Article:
On the nature and detectability of Type Ib/c supernova progenitors
S.-C. Yoon1, G. Gräfener2, J. S. Vink2, A. Kozyreva1 and R. G. Izzard1
1 Argelander-Institut für Astronomie der Universität Bonn, Auf dem Hügel 71, 53121 Bonn, Germany
2 Armagh Observatory, College Hill, Armagh, BT61 9DG, UK
Received: 11 June 2012
Accepted: 14 July 2012
Context. The progenitors of many Type II supernovae have been observationally identified but the search for Type Ibc supernova (SN Ibc) progenitors has thus far been unsuccessful, despite the expectation that they are luminous Wolf-Rayet (WR) stars.
Aims. We investigate how the evolution of massive helium stars affects their visual appearances, and discuss the implications for the detectability of SN Ibc progenitors.
Methods. Evolutionary models of massive helium stars are analysed and their properties compared to Galactic WR stars.
Results. Massive WR stars that rapidly lose their helium envelopes through stellar-wind mass-loss end their lives when their effective temperatures – related to their hydrostatic surfaces – exceed about 150 kK. At their pre-supernova stage, their surface properties resemble those of hot Galactic WR stars of WO sub-type. These are visually faint with narrow-band visual magnitudes Mv = −1.5 ··· −2.5, despite their high bolometric luminosities (log L/L⊙ = 5.6···5.7), compared to the bulk of Galactic WR stars (Mv < −4). In contrast, relatively low-mass helium stars that retain a thick helium envelope appear fairly bright in optical bands, depending on the final masses and the history of the envelope expansion during the late evolutionary stages.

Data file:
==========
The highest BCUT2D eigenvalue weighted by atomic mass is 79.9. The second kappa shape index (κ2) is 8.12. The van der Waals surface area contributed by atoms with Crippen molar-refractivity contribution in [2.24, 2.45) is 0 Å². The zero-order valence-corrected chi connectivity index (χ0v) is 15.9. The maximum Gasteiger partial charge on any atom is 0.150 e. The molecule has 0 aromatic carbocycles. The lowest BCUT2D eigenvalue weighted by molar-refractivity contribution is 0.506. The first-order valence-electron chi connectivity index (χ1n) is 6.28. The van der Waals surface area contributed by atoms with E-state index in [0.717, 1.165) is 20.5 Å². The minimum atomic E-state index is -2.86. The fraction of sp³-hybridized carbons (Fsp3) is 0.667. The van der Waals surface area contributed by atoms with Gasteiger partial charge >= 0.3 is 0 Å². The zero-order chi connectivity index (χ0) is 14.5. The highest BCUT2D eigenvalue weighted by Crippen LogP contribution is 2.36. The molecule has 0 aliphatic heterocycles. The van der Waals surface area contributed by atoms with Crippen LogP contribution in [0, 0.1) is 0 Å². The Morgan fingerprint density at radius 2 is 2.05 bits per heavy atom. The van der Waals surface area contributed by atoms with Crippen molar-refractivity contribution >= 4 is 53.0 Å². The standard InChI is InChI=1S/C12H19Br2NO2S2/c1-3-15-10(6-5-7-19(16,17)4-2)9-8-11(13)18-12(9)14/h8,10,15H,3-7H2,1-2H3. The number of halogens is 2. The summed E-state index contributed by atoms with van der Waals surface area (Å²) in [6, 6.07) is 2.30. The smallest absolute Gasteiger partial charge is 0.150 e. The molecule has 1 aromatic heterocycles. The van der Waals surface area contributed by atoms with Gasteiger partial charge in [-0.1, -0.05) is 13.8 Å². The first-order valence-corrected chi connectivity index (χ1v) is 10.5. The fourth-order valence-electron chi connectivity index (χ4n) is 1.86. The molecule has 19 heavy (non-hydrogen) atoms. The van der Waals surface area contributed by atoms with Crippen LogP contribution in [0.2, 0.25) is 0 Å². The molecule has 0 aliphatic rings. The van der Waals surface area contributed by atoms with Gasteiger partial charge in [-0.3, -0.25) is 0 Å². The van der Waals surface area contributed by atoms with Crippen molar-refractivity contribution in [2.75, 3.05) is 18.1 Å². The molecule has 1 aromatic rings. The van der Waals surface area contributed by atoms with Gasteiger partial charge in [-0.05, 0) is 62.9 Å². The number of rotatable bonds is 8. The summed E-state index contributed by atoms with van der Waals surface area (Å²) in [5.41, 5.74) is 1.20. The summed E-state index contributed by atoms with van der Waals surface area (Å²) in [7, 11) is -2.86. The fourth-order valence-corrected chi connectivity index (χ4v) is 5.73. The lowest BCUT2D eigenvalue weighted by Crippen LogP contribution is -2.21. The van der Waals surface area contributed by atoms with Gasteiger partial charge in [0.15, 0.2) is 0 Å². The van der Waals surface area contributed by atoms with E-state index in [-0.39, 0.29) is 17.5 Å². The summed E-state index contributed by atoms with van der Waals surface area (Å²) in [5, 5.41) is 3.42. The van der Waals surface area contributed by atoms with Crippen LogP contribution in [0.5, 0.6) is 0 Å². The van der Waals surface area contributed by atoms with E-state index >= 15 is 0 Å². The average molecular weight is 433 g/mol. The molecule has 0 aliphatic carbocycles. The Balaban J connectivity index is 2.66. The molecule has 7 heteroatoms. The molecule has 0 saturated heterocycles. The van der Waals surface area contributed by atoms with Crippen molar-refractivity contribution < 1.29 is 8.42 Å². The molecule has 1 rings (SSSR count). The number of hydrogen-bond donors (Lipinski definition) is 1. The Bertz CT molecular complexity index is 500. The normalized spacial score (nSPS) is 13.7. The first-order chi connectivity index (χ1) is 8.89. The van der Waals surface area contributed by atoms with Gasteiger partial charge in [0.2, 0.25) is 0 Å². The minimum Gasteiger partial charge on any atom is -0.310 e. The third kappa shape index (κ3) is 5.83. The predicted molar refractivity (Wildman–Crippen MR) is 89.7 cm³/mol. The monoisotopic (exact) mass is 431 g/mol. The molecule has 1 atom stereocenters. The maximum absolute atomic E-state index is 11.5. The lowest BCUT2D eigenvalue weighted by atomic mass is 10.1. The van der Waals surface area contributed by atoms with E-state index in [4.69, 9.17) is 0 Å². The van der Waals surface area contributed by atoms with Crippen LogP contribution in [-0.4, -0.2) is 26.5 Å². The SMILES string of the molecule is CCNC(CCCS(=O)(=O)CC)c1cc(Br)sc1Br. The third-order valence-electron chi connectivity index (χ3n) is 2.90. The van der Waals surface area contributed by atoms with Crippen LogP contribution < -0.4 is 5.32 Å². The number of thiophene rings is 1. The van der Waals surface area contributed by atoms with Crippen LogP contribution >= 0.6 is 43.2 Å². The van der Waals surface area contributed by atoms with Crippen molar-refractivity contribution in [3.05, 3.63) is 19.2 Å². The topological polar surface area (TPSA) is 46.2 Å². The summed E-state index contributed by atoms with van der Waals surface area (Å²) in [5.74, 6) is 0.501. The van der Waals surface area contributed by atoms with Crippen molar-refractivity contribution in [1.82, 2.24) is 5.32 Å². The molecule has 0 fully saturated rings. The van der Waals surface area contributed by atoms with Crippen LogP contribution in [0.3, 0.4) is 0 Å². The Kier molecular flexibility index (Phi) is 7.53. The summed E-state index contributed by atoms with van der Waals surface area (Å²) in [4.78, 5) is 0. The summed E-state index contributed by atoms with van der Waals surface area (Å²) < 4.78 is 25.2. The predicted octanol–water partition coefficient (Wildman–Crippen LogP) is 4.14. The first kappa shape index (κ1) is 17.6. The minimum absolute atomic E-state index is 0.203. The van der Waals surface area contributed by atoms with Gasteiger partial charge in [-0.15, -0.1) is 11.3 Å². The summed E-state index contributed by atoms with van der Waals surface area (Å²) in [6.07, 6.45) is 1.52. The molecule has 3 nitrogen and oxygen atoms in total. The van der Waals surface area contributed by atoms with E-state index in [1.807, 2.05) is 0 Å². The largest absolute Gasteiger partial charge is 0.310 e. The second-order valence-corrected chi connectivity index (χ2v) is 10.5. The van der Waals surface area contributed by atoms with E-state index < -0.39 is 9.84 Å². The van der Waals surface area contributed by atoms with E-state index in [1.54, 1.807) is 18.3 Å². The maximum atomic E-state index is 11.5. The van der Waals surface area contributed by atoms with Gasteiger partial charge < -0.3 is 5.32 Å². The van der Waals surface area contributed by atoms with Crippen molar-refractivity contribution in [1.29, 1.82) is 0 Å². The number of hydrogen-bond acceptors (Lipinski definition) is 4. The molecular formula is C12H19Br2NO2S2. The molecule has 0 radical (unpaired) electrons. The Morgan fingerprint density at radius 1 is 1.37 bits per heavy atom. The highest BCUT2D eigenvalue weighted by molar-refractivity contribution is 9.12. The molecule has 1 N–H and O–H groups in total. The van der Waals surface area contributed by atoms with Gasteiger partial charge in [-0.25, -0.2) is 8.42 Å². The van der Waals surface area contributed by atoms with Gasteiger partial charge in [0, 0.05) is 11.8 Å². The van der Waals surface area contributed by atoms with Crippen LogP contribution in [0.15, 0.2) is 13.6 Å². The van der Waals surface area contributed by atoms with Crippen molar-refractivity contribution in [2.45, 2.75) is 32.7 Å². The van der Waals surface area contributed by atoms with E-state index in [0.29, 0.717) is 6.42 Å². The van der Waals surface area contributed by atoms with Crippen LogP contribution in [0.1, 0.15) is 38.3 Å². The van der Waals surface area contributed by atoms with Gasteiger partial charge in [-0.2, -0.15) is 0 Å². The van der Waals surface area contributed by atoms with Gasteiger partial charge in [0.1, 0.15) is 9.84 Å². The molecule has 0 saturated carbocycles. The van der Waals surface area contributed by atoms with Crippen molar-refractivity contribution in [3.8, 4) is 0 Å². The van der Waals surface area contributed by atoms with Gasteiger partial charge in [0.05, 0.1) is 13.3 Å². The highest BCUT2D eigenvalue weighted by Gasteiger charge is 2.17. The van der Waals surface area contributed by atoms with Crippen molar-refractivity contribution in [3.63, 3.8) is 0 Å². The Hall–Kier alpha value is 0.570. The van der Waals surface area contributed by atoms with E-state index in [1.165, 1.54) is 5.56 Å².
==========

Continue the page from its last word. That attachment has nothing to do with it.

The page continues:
Conclusions. We conclude that SNe Ibc observations have so far not provided strong constraints on progenitor bolometric luminosities and masses, even with the deepest searches. We also argue that Ic progenitors are more challenging to identify than Ib progenitors in any optical images.
Key words: stars: evolution / stars: Wolf-Rayet / binaries: general / supernovae: general
© ESO, 2012